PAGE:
Suicide is preventable and is a serious public health concern. Each suicide impacts individuals, families, and communities. The financial costs of suicide are approximately $69 billion per year. These numbers undervalue the severity of this crisis.
In 2015, more than 500,000 people were treated in United States emergency departments for self-inflicted injuries. Also, many of our friends, neighbors and family members think of suicide. For adults aged 18 and older, for each suicide, there are approximately 30 adults who report making a suicide attempt.
However, the risk for suicidal behavior is complex.
People of all genders, ages, and ethnicities can be at risk for suicide, but some groups are at a higher risk than others. Men are about four times more likely than women to die from suicide. Yet, women are inclined to express suicidal thoughts and to make nonfatal attempts. Dr. Anne Schuchat, principal deputy director of the Centers for Disease Control and Prevention, stated most people who died by suicide had experienced, “one or more factors that may have contributed, including a relationship problem, a crisis in the recent couple weeks and problematic substance abuse. Our data show that the problem is getting worse.”
The cause of suicide is often associated with mental health conditions, but no single factor causes suicide. In fact, many of those who commit suicide do not have a diagnosed mental health condition. Relationship difficulties, substance use, declining physical health, loss of a job, financial difficulties, and legal problems all contribute to suicide.
Discussing the facts about suicide, risk factors, protective factors, prevention strategies and intervention strategies will help our community more effectively intervene when a loved one is suicidal.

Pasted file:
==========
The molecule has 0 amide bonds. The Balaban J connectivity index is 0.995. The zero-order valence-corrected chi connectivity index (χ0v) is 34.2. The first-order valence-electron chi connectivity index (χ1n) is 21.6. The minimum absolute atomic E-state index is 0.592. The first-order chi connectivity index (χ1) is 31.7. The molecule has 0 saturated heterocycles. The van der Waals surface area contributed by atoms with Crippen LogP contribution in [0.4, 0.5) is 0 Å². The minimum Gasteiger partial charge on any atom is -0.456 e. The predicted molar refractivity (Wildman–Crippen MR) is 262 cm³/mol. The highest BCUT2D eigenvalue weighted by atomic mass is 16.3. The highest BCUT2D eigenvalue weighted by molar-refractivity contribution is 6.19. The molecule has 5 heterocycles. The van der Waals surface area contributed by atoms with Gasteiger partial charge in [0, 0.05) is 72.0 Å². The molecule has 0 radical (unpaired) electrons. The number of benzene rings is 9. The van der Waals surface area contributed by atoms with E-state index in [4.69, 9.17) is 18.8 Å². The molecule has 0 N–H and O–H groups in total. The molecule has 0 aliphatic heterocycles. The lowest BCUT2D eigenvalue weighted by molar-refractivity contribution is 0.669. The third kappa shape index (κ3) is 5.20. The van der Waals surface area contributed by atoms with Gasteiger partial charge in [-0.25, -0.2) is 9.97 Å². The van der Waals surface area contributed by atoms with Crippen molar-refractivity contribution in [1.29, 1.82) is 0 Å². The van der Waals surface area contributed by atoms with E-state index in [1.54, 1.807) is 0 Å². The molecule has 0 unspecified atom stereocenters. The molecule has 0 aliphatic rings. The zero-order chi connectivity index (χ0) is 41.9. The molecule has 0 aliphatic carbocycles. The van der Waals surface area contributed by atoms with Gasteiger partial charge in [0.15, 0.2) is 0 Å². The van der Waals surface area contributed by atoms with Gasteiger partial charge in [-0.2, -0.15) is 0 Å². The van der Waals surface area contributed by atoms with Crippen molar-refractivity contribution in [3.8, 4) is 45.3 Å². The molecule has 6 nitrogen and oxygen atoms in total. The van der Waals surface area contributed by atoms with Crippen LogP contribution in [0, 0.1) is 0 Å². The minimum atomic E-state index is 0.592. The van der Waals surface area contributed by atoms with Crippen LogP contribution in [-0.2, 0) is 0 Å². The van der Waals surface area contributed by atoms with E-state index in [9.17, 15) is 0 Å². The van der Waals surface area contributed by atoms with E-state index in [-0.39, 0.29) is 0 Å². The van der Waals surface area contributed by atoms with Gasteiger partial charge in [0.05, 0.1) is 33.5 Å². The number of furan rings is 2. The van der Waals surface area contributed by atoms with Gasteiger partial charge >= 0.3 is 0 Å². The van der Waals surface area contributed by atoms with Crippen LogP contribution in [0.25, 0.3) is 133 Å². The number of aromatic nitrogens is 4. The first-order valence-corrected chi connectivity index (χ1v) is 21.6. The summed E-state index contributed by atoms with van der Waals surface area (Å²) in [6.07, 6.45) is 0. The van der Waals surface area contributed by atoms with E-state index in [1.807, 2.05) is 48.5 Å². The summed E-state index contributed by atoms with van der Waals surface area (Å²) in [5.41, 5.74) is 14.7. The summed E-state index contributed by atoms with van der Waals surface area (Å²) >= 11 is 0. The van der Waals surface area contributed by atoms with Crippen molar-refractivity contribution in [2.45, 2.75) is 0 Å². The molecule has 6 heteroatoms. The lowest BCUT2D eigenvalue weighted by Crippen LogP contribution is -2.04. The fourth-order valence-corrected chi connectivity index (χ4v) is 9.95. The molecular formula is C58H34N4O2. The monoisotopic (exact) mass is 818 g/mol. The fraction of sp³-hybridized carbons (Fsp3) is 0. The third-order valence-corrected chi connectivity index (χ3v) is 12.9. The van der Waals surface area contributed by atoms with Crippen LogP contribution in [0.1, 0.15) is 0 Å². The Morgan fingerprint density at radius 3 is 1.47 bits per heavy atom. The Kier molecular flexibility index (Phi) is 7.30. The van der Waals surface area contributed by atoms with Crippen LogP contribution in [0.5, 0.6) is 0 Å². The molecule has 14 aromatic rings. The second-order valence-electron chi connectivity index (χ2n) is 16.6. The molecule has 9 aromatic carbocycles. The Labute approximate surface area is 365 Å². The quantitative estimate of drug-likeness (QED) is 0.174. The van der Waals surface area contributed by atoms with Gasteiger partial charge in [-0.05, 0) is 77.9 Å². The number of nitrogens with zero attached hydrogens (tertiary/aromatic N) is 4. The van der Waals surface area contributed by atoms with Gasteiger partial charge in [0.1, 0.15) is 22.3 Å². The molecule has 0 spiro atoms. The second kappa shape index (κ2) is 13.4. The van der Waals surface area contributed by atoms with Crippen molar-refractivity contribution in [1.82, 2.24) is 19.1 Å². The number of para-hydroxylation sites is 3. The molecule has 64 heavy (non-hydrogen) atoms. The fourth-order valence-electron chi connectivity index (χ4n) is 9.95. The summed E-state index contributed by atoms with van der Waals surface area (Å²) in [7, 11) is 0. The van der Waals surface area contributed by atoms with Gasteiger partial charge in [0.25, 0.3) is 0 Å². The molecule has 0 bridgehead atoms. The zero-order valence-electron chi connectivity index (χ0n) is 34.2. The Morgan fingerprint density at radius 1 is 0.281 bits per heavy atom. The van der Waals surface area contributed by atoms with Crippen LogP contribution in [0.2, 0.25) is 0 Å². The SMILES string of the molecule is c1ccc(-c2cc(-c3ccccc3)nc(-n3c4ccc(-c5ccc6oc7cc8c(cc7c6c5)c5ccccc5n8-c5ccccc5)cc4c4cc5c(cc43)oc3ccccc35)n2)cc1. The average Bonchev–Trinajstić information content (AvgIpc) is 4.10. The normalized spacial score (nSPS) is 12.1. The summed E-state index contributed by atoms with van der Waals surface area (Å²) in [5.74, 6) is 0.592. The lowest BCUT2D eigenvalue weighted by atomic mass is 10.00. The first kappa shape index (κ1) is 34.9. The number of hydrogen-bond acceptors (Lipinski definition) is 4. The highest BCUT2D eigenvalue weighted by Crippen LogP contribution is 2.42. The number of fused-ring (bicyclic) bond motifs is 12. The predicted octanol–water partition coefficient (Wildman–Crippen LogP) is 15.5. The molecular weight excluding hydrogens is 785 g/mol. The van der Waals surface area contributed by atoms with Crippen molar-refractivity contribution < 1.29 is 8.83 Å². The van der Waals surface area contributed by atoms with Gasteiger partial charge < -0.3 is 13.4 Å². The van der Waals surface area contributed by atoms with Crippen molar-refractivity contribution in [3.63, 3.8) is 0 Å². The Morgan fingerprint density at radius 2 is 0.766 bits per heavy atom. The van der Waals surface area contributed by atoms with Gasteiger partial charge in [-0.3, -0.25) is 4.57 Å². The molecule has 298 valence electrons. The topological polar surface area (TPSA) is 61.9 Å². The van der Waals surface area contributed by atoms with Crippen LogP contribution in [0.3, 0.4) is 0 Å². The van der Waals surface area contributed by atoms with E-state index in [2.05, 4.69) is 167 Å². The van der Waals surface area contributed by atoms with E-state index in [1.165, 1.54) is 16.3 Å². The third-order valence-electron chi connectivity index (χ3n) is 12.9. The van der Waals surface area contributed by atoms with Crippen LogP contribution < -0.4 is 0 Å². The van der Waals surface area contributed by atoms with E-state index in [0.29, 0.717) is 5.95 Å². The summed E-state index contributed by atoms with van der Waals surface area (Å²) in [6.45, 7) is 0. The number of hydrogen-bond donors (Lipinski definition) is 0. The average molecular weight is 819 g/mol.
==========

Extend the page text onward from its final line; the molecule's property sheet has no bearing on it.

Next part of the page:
- 54% of those who died from suicide did not have a known mental health condition.
- Annually, in Connecticut, more than four times as many people die by suicide than by homicide.
- Asking someone if they are considering suicide often prevents suicide.
- In Connecticut, from 1999-2016 suicide increased 19.2%.
- In the United States, there are approximately 123 suicides per day.
- In 2016, about 45,000 lives were lost to suicide.
- On average, in Connecticut, one person dies by suicide every 22 hours.
- After alcohol and anti-anxiety medications like Xanax, opioids are the third most common drug involved with suicides.
- Over 50% of those who die by suicide contacted their primary health care provider in the preceding month.
- Studies have shown that the risk of suicide declines sharply when people call the National Suicide Hotline: 1-800-273-TALK.
- Suicide is the number 1 cause of death in students age 10-17.
- Suicide is the 10th leading cause of death in the United States.
Suicide Risk Factors:
A combination of individual, relationship, community, and societal factors contribute to the risk of suicide. Risk factors are those characteristics associated with suicide, but they might not be direct causes. Some risk factors are:
- A family history of suicide
- Barriers to accessing mental health treatment
- Easy access to lethal methods
- Feelings of hopelessness
- History of alcohol and substance abuse
- Isolation or a sense of being cut off from other people
- Local epidemics of suicide
- Loss (relational/divorce, social, work, or financial)
- Previous suicide attempt(s)
- Talking about wanting to die
Suicide Protective Factors:
Identifying and understanding protective factors is just as important as identifying risk factors. Protective factors such as those listed below can shield individuals from suicidal thoughts and behavior.
- Easy access to a variety of clinical interventions and support for help-seeking
- Effective clinical care for mental, physical, and substance abuse disorders
- Family and community support (connectedness)
- Integrating primary health care with behavioral health care
- Skills in problem-solving, conflict resolution, and nonviolent ways of handling disputes
- Support from ongoing medical and mental health care relationships
Contact our Department for help whenever someone you love needs help:
- Call 911 and we will help.